(A series looking at the top players at various positions leading up to the 2015 NFL Draft, set for April 30-May 2.)
Who's the best quarterback. Which team will be getting the best quarterback? After one of the quarterbacks is picked first overall, will the next team up pick the other quarterback?
But sometimes the best quarterback isn't the best prospect. What happens then? On April 30, Leonard Williams is going to find out, because there is some opinion among the scouts that this draft's best player in fact this USC defensive lineman.
View some of the top 2015 NFL draft prospects at the defensive line position.
He is 6-foot-5, 302 pounds, and last season for the Trojans, Williams played defensive end, defensive tackle, and even some nose tackle. And with more and more NFL teams going with multiple defensive looks within the same game, a lineman with Williams' versatility becomes even more valuable. Williams is impressive physically in that he passes the eye-test, and he was impressive physically on the field during games. Quick, strong, and powerful are words that can describe Williams based on the competition he faced on the college level. And remember that when you're watching those clips of Williams from last season, he was doing all of it as a 20-year-old. Think Richard Seymour. Or Kevin Williams.
As a junior in 2014, Ray was named SEC Defensive Player of the Year after leading the conference in sacks with 14.5 and tackles for loss with 22.5. Those 14.5 sacks in 2014 are a school single-season record and ranked third nationally. In 2013, Ray appeared in all 14 games (no starts) and finished with nine tackles for loss and 4.5 sacks. An explosive athlete, Ray rushes the passer with passion and purpose, and one of his main weapons are fast hands, which is a trait most college players have to develop in the NFL. He combines his powerful hands with good short-area quickness and what coaches refer to as the "proper playing demeanor" to be a pass rusher who will have to be accounted for on every play. Ray's issue is he's only 6-foot-3, and his arms are short. The fear there is that a tackle like Dallas' Tyron Smith could simply engulf Ray and neutralize him completely. But he pursues the ball relentlessly, he's physical, and he always delivers a blow when he arrives at the ball. That's what playing defense in the NFL has come to be about.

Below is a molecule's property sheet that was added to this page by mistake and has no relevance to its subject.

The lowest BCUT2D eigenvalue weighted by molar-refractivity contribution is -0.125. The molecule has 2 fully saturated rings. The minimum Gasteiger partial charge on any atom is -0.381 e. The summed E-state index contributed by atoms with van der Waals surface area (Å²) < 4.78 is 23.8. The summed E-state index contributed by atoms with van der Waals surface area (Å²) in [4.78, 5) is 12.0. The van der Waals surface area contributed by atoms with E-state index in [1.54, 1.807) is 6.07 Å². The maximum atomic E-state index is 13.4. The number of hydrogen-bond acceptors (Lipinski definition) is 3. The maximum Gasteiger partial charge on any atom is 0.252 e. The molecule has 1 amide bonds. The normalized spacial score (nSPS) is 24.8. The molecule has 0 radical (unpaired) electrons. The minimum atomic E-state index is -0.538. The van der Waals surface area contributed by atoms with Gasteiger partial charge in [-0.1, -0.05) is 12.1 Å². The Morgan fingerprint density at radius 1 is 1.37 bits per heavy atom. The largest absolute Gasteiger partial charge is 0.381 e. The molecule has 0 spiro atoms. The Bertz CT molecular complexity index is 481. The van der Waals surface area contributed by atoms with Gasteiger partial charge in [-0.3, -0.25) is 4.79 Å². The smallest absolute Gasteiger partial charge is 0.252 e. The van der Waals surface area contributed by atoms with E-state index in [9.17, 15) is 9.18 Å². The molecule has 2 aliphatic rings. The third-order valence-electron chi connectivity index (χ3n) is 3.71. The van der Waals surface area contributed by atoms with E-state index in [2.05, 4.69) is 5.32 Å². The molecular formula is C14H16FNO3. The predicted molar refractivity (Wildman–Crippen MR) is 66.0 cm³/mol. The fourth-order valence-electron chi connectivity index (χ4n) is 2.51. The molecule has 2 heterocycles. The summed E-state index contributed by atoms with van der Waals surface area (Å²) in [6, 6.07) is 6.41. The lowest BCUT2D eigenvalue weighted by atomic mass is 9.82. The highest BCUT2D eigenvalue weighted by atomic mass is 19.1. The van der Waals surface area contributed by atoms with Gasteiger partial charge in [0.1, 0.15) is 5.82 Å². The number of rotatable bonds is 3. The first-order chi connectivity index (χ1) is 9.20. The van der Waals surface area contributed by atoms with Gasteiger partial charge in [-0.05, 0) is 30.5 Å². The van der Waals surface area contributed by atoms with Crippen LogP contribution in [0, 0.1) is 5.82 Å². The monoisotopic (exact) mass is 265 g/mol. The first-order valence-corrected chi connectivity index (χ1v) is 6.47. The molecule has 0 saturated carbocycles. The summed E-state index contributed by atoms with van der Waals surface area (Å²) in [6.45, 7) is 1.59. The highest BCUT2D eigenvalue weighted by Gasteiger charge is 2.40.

Armstead started 13 of 15 games in 2014, with the two he missed the result of an ankle injury, and he recording 46 tackles, 16 quarterback pressures, 2.5 sacks, and 4.5 tackles for loss. As a freshman at Oregon in 2012, Armstead – 6-7, 292 – joined the basketball team after football season but ended up getting a redshirt. He comes from a family of athletes, and Armstead showed marked improvement from 2013 to 2014. His current size speaks for itself, but his frame is indicating he can get even bigger. Armstead is quick and explosive for a man his size, but sometimes in college he seemed to be more interested in kicking the opposing offensive lineman's butt instead of finding the guy with the ball and getting him on the ground. Armstead is still young – he won't be 22 until mid-November – and that mitigates how raw he still is as a player. Patience.
Considered the top nose tackle prospect in this draft, Shelton (6-2, 339) had 16 tackles for loss and led the nation with five fumble recoveries in 2014. His career at Washington spanned 53 games, and he started 40 at nose tackle. He was Academic All-Pac-12 as a junior, and as a senior he became the first Huskies player to earn first-team Academic All-America honors since 1991. As all nose tackles must be, Shelton is a space-eater who becomes difficult to move because of a good understanding of leverage. Good quick hands allow Shelton to shed blockers and get to the running back. What also is said about Shelton is his effort is inconsistent, and if he's blocked he will quit on a play. When Shelton played against a power offense like Stanford's, he was effective and productive, but not so much against the opponents utilizing spread offenses. Shelton may end up being a two-down player in the NFL.
In the summer of 2012, Brown was playing in the Under Armour All-American Game and graduating from high school, and by the end of the 2014 season he was a finalist for the Bronco Nagurski Trophy (most outstanding defensive player) and for the Outland Trophy (top interior lineman). During his three seasons, the final two as a full-time starter, Brown was productive to the tune of 29 tackles for loss, 8.5 sacks, six passes defensed, and two forced fumbles. He will be a 21-year-old rookie with a wife, (Faith) and two children (Rayna and Mayah). Good against the run, Brown (6-2, 319) is going to have to become a more polished pass-rusher to be a three-down lineman in the NFL. Some scouts believe Brown can play multiple spots along the line in either a 4-3 or 3-4 alignment.
THE 2014 NFL DRAFT, DL STATISTICS
Number drafted: DEs: 25; DT/NT: 14
Picks by round: DEs: 3 in the first; 4 in the second; 4 in the third; 3 in the fourth; 3 in the fifth; 3 in the sixth; 5 in the seventh; DTs: 1 in the first; 2 in the second; 3 in the third; 2 in the fourth; 3 in the fifth; 0 in the sixth; 3 in the seventh
Highest pick: DEs: Jadeveon Clowney, Round 1, first overall by the Houston Texans; DT/NT: Aaron Donald, Round 1, 13th overall by the St. Louis Rams
Biggest impact: It was Donald, and it wasn't even close. Clowney had his rookie season ruined by injury, but Donald was a full-time starter for the Rams, and his nine sacks had him tied-for-20th in the NFL.